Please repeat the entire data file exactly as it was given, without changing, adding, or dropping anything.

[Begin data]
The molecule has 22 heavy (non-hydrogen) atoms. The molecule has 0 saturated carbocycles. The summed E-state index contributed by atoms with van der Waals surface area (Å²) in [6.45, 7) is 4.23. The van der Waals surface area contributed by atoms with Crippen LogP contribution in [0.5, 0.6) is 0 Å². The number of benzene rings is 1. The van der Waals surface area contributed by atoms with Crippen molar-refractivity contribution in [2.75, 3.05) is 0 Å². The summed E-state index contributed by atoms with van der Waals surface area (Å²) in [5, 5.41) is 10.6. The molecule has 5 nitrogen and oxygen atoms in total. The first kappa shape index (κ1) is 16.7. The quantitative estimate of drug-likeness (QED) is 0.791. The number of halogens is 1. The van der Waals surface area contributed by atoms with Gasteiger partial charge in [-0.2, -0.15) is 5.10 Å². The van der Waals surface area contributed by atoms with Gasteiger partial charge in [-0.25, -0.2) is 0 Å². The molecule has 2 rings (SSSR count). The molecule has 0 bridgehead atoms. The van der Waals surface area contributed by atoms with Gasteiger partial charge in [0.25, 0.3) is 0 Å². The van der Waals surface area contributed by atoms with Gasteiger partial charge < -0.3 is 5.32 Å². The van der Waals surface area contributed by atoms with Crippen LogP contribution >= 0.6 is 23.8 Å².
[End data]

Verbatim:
The molecule has 22 heavy (non-hydrogen) atoms. The molecule has 0 saturated carbocycles. The summed E-state index contributed by atoms with van der Waals surface area (Å²) in [6.45, 7) is 4.23. The van der Waals surface area contributed by atoms with Crippen LogP contribution in [0.5, 0.6) is 0 Å². The number of benzene rings is 1. The van der Waals surface area contributed by atoms with Crippen molar-refractivity contribution in [2.75, 3.05) is 0 Å². The summed E-state index contributed by atoms with van der Waals surface area (Å²) in [5, 5.41) is 10.6. The molecule has 5 nitrogen and oxygen atoms in total. The first kappa shape index (κ1) is 16.7. The quantitative estimate of drug-likeness (QED) is 0.791. The number of halogens is 1. The van der Waals surface area contributed by atoms with Gasteiger partial charge in [-0.2, -0.15) is 5.10 Å². The van der Waals surface area contributed by atoms with Gasteiger partial charge in [-0.25, -0.2) is 0 Å². The molecule has 2 rings (SSSR count). The molecule has 0 bridgehead atoms. The van der Waals surface area contributed by atoms with Gasteiger partial charge in [0.25, 0.3) is 0 Å². The van der Waals surface area contributed by atoms with Gasteiger partial charge < -0.3 is 5.32 Å². The van der Waals surface area contributed by atoms with Crippen LogP contribution >= 0.6 is 23.8 Å².